Python questions from C/Perl/Java programmer

Jonadab the Unsightly One jonadab at bright.net
Fri Sep 8 10:46:36 CEST 2000


Tom Biggs <biggs at erols.com> wrote:

> Oh, hello, I'm a complete Python newbie; I just dropped in to pick up tips.
> I learned Perl through monitoring that newsgroup.  I'm a fanatic Perl
> programmer but not to the exclusion of all else.  I've done C for umpteen
> years now, but I'm not attached to the curlies.

Braces are okay.  I don't mind braces.  Having to declare each
and every variable is what bugs me, one of the reasons I 
*still* don't use C after years programming in other languages.
(I *will* get to C, though, if only because it is ubiquitous.)

> The only reason I was even a bit leery of fixed indents was
> that my first language was Frotran, 

Oh, *columns*.  That goes *WAY* beyond this kind of indenting.
"Yes, if you put an * or a % in column 17, UNLESS there is also
a C in column 0 or 1, ..."  Okay, by '77 Fortran wasn't quite 
THAT bad.  Actually, modern Fortran is a pretty good language
if one of the main things you want to do is calculate really 
huge numbers (numbers, in some cases, that would span onto 
multiple pages if you tried to print them out -- say, if you're 
researching weather prediction algorithms or something).  (It
still isn't good for text-munging and such, though.)

> long before it got proper
> control structures.  But I'm compulsive about proper indenting
> in C and Perl, so Python's use of indenting to eliminate the
> curlies doesn't bother me in the least.  I've seen some frightening
> C and Java code where the 'indenting' served only to confuse;
> it was indecipherable until run through the indent utility.

This is where Emacs comes in handy.  Select the whole buffer,
indent-region once, and presto.  Actually, that's not quite
true.  If they try really *hard* to make it obfuscated, 
they'll do "creative"[1] things with the line breaks that 
will confuse indent-region, so then you have to write a custom 
script to put in newlines after every semicolon...

> Several Perl/C/Java programmers I know raved so about Python
> that I just had to investigate.  I like what I've seen so far _very much_.

I mostly heard about Python from Perl people, who say things
like "C# is evil" and "Perl's competition should be Python".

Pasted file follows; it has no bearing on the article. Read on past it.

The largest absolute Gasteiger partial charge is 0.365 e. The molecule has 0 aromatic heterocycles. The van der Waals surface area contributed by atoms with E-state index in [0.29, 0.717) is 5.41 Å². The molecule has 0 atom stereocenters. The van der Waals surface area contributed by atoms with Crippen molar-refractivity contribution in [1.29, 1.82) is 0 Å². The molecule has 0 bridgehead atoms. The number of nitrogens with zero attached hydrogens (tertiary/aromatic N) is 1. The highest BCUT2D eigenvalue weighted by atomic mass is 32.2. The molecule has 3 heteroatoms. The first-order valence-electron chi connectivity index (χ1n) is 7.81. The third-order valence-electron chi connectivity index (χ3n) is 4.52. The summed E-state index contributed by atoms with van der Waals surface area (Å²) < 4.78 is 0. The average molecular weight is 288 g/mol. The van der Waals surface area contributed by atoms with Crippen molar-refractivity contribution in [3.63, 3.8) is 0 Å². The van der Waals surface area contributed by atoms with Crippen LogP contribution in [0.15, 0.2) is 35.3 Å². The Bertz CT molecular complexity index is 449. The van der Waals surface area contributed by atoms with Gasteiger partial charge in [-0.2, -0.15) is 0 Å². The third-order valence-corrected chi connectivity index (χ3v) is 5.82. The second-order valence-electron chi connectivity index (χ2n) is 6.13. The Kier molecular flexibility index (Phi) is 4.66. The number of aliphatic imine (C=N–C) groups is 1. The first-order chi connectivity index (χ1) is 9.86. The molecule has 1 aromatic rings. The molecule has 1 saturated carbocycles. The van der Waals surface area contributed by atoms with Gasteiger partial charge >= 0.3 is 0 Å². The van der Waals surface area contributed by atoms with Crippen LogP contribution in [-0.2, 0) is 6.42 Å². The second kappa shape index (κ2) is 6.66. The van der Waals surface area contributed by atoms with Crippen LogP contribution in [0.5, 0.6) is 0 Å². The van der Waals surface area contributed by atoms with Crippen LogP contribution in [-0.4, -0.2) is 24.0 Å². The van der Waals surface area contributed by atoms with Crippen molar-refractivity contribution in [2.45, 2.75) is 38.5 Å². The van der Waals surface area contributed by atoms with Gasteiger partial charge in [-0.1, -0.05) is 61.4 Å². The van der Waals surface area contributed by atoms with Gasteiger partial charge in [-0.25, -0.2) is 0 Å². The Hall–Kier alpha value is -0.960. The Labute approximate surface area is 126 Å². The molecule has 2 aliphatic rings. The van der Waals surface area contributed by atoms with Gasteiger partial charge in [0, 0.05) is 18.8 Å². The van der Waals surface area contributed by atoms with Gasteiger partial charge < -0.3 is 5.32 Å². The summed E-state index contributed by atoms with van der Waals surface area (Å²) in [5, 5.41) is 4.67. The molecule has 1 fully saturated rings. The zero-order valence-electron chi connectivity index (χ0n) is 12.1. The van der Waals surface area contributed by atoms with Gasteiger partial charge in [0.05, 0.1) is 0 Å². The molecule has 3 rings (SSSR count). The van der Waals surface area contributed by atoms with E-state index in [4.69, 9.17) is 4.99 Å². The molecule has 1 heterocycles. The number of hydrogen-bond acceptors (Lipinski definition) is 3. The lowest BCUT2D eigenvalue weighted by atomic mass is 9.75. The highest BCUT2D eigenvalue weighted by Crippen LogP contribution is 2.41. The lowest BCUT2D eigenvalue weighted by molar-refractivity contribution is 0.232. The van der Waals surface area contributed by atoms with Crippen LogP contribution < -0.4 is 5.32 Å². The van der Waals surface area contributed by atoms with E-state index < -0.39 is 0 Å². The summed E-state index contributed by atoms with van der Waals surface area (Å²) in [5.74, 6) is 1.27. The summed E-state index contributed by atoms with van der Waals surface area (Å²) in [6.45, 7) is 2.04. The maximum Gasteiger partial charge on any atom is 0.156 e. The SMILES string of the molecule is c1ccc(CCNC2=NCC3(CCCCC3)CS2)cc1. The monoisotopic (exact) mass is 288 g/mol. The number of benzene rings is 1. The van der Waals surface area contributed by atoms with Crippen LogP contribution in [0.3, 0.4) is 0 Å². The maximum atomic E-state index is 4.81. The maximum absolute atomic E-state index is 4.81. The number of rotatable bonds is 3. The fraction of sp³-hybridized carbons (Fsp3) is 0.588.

> I doubt I'll abandon Perl altogether 

I won't.  Then again, I haven't abandoned BASIC altogether either,
I just abandoned using it for certain things that other languages
do better.  For example, since I learned elisp and Perl I no longer
use QBasic for text-munging scripts, because it isn't the best tool
I have for the job.  But there are other things I still use it for.
The only languages I abandon are the ones I can't stand (such 
as Lingo and CoBOL), the ones I don't have a compiler or interpreter
for (like Fortran and VB), and the ones that I just still don't know
well enough to use effectively (like C and C++).  I might also 
leave off using a language if another language simply makes every
single thing easier, but that would be unusual.  (Perhaps if I
knew Awk (which I don't), I might feel that Perl obviates it.
Oh, and I almost never use GW-BASIC because QBasic can do pretty
much everything I did with it[2].)

> - I try to pick the right tool for the
> right job - but Python looks very clean.  

So far.  I'm very new at it, though.

> And Perl's OO stuff is just
> ridiculous, a hasty slap-on-the-side kludge.

I concur.  I *like* Perl, but I don't like its OO model.
I will use it mainly for non-OO implementations.

Of course, I don't demand that every language be OO.  Some
problems don't lend themselves particularly well to an
object-oriented solution.  (Others do.)  So far the only
really OO language that I know well and like is Inform,
and it's great, but it's not a general purpose language
really, and there are a lot of things it's not good for.
So I decided to pick up another OO language.  I decided
against C++ mainly because the two times in the past that
I've tried to learn it I ran into a brick wall labelled
"really lousy documentation".  So I've determined to
skip it for now and come back after I learn C (which
will not be until after I learn Python, because I know
rather more non-OO languages than OO ones and want to
add an OO language first).  But I digress.

> So you'll probably be hearing some newbie questions from me.
> *After* I read the FAQ of course...

I am finding the FAQ a lot less helpful than the tutorial 
and library reference, FWIW.

[1]  By which I mean counterintuitive in the extreme, of course.

[2]  Not everything it can do; just everything *I* did with it.

- jonadab



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